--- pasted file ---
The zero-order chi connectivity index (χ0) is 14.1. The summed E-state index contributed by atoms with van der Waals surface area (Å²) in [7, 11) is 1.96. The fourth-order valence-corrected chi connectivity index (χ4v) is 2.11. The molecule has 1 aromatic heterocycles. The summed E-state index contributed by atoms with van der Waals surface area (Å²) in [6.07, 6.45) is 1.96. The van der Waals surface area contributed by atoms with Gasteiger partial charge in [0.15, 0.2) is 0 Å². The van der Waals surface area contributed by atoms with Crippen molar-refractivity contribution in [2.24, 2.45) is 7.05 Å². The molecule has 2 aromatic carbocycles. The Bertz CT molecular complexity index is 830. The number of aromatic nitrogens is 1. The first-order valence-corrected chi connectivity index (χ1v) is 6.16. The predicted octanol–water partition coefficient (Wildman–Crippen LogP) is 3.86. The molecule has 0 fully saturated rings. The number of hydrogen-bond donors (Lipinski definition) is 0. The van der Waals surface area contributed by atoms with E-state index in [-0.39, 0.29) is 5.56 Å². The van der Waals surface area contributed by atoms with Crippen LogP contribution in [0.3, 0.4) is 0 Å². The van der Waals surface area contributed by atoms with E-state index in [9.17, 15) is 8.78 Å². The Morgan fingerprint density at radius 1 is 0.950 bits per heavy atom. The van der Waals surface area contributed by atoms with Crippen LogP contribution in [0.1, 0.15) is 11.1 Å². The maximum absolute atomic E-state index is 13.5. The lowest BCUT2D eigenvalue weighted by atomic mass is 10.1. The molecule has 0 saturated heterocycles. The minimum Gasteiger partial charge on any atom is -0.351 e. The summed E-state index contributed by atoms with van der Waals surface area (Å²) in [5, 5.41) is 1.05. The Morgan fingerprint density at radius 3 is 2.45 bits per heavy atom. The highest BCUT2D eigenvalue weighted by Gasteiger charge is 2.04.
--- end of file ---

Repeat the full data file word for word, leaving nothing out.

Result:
The zero-order chi connectivity index (χ0) is 14.1. The summed E-state index contributed by atoms with van der Waals surface area (Å²) in [7, 11) is 1.96. The fourth-order valence-corrected chi connectivity index (χ4v) is 2.11. The molecule has 1 aromatic heterocycles. The summed E-state index contributed by atoms with van der Waals surface area (Å²) in [6.07, 6.45) is 1.96. The van der Waals surface area contributed by atoms with Gasteiger partial charge in [0.15, 0.2) is 0 Å². The van der Waals surface area contributed by atoms with Crippen molar-refractivity contribution in [2.24, 2.45) is 7.05 Å². The molecule has 2 aromatic carbocycles. The Bertz CT molecular complexity index is 830. The number of aromatic nitrogens is 1. The first-order valence-corrected chi connectivity index (χ1v) is 6.16. The predicted octanol–water partition coefficient (Wildman–Crippen LogP) is 3.86. The molecule has 0 fully saturated rings. The number of hydrogen-bond donors (Lipinski definition) is 0. The van der Waals surface area contributed by atoms with E-state index in [-0.39, 0.29) is 5.56 Å². The van der Waals surface area contributed by atoms with Crippen LogP contribution in [0.3, 0.4) is 0 Å². The van der Waals surface area contributed by atoms with E-state index in [9.17, 15) is 8.78 Å². The Morgan fingerprint density at radius 1 is 0.950 bits per heavy atom. The van der Waals surface area contributed by atoms with Crippen LogP contribution in [0.1, 0.15) is 11.1 Å². The maximum absolute atomic E-state index is 13.5. The lowest BCUT2D eigenvalue weighted by atomic mass is 10.1. The molecule has 0 saturated heterocycles. The minimum Gasteiger partial charge on any atom is -0.351 e. The summed E-state index contributed by atoms with van der Waals surface area (Å²) in [5, 5.41) is 1.05. The Morgan fingerprint density at radius 3 is 2.45 bits per heavy atom. The highest BCUT2D eigenvalue weighted by Gasteiger charge is 2.04.